Wednesday's post skimmed the surface with speed training- acceleration and deceleration- and offered a pretty great drill (in my humble opinion at least) to teach those two aspects of speed work concomitantly.
I have yet another fantastic drill to work on speed/agility. This one is also incorporates acceleration and deceleration, but throws in the challenge of getting up off the floor directly into the sprint. Have a look-see before we break it down:
The athlete starts in a plank position, rolls over (right or left), gets up, sprints forward, slows down, and changes direction into a backpedal.
This particular athlete plays volleyball so this drill is perfect for volleyball players who often dive on the court (on the ground) and then immediately have to be up at the net (sprint forward) and eventually have to transition to her/his original spot on the court once the ball is returned from the opposing team (backpedal).
That said, this drill can really apply to any athlete since many athletes find themselves on the ground at one point or another and need to return to play as quickly as possible.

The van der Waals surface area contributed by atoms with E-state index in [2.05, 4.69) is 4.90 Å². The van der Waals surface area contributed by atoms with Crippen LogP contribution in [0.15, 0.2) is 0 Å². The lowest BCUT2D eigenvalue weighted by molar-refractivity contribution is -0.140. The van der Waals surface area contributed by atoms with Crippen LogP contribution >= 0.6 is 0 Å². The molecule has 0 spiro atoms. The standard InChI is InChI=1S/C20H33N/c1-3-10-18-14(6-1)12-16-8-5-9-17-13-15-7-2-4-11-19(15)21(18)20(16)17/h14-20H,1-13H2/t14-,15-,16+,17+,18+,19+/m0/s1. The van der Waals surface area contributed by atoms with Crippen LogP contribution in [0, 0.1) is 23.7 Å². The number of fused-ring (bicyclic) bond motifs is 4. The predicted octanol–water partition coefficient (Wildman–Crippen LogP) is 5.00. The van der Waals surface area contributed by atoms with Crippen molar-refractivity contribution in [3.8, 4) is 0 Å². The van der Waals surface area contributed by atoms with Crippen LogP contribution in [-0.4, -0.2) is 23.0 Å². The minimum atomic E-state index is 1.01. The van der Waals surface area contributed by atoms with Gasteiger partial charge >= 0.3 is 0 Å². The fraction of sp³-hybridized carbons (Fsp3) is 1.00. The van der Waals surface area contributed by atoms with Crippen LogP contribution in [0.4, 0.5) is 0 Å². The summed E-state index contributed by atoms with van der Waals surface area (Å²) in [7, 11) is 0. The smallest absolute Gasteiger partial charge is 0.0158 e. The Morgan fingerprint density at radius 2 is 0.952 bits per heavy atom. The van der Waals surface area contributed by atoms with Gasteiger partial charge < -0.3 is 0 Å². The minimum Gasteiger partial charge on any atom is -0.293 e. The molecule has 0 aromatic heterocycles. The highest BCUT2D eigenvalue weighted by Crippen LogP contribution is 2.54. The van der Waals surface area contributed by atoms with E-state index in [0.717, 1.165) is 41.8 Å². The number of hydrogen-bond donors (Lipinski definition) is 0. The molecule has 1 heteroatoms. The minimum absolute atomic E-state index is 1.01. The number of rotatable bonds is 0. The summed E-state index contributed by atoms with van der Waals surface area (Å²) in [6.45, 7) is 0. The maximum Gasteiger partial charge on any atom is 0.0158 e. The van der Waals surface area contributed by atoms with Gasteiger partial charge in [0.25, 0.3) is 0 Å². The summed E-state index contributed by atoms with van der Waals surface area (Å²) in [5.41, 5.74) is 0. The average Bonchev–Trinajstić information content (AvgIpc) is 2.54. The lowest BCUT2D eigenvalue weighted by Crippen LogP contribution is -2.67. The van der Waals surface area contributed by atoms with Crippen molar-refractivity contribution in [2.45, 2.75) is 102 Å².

I already spoke on the benefits of training the acceleration/deceleration aspect in the last post, so I won't belabor those points. Two specific things about this drill that I really, really like:
1. The athlete has to learn how to re-orient his/herself. The barrel roll challenges the vestibular system (balance) by scrambling the inner ear and eyes a bit so the athlete has to learn how to figure out where they are in space, quickly, before they can get up again. A lot of people neglect to train or at least challenge the vestibular system so athletes can get disoriented on the field/court and thus lose valuable seconds within a play. You can "strengthen" the vestibular system by throwing in drills that change the athlete's field of vision, the physical position of the head/body, or requiring them to change directions rapidly.
2. Not only does the athlete have to figure out where the body is in space, but now they have to get up off the ground. The transition from ground to standing is another place where seconds are wasted (and that can mean the difference between winning or losing...) so the faster an athlete can get up and back in the game, the better. Drills like this isolate that transition a bit so the athlete can learn how to do so most efficiently.
This is a more slightly more advanced drill. Before giving this to an athlete, I would want to ensure she/he is able to change directions well and so drills that only focus on that are ideal to start, like the drill in the other post. Once they look pretty good there, we can throw in drills like this that add extra challenges that are a bit more sport-specific, or as I say, "life-specific."